Wednesday is Leap Day, a day that doesn't exist except in presidential election years. For hourly workers, Leap Day means an extra day of pay. For salaried workers...well, enjoy working for free!
It's simple math, really. If you're a salaried worker paid to work for 365 days and this year has 366 days, then it means you're not getting paid for the extra freak day on the calendar. As if work doesn't suck enough, you'll be giving your employer eight hours (or more) of your time this week, gratis.
Of course, you might choose to look at Leap Day as a way to make up for some of the slacking you've done over the last three years. You know, all the days you ran late, the Friday you called in sick because you didn't feel like driving, the extra minutes you've spent running personal errands on the clock, the one time (ahem) you procrastinated -- hey, it all averages out, right? Maybe you owe your employer this day of actuarial atonement. It's the least your can do for doing the least you could do.
You might also look at Leap Day as a recalculation in daily pay. For example, if your annual salary is $40,000, then you can recalculate your daily 2012 pay rate as slightly lower because of the extra day on the calendar. You're still getting paid the same salary, you're just earning a little bit less per day this year. Nice, huh? Actually, this thinking is sort of a productivity and morale buster so scratch that idea.
Chances are, your company's payroll department has found a few ways to deal with the Leap Day pay anomaly. After all, you can't divide 366 by 7 and get an even number. It's never going to happen; you'll always end up creating a remainder that throws everything off. These are the things that drive payroll managers crazy while you're wasting time at your desk or shooting the breeze on the shop floor.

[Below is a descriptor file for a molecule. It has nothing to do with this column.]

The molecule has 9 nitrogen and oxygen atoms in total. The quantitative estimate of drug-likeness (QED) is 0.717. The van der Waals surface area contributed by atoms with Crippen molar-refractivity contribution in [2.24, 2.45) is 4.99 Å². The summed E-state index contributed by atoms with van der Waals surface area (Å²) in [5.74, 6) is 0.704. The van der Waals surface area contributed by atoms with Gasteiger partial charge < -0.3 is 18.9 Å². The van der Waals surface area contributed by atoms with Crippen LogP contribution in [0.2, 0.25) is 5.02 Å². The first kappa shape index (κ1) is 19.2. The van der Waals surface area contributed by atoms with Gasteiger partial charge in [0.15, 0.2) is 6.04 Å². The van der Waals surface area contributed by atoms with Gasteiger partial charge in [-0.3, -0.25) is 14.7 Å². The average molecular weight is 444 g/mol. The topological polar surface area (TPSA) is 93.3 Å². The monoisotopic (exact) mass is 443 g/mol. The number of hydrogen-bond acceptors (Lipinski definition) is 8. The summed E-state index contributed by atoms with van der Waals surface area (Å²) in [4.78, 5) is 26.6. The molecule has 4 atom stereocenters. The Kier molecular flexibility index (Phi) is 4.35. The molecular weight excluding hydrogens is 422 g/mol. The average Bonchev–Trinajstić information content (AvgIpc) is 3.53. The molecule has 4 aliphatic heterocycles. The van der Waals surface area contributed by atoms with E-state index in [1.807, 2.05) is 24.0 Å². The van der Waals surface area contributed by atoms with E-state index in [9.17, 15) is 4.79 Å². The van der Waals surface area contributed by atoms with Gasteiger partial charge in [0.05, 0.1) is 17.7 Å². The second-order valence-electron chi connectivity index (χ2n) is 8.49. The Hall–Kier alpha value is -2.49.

In payroll managers' minds, however, Leap Day 2012 won't suck nearly as much as Leap Day 2004, which was apparently a payroll cluster*%$# of epic proportions. Why, you ask? Because Leap Day means two days of the week will occur 53 times in a calendar year instead of 52 times, and Leap Day 2004 fell at the end of the work week (Thursday-Friday), which is payday for a lot of people and oh crap, someone get the good calculators and a bowl of cereal because we're going to be here for awhile running the numbers. Fun, fun, fun, fun.
But that was then and this is now. Plus, you don't have to get into this level of detail; you just need to get your salaried butt to work on time. For free or reduced pay, depending on how you wish to look at it. Just don't look at your hourly co-workers who might have an extra bounce in their step on Wednesday as they wonder what to do with their Leap Day windfall. No, think about something else. I've been trying to think of innovative ways to turn this Wednesday into "send a well-paying assignment to a freelance writer day," but that's probably about as likely as dividing 366 by 7 and ending up with an even number. Maybe I'll just have a bowl of cereal instead.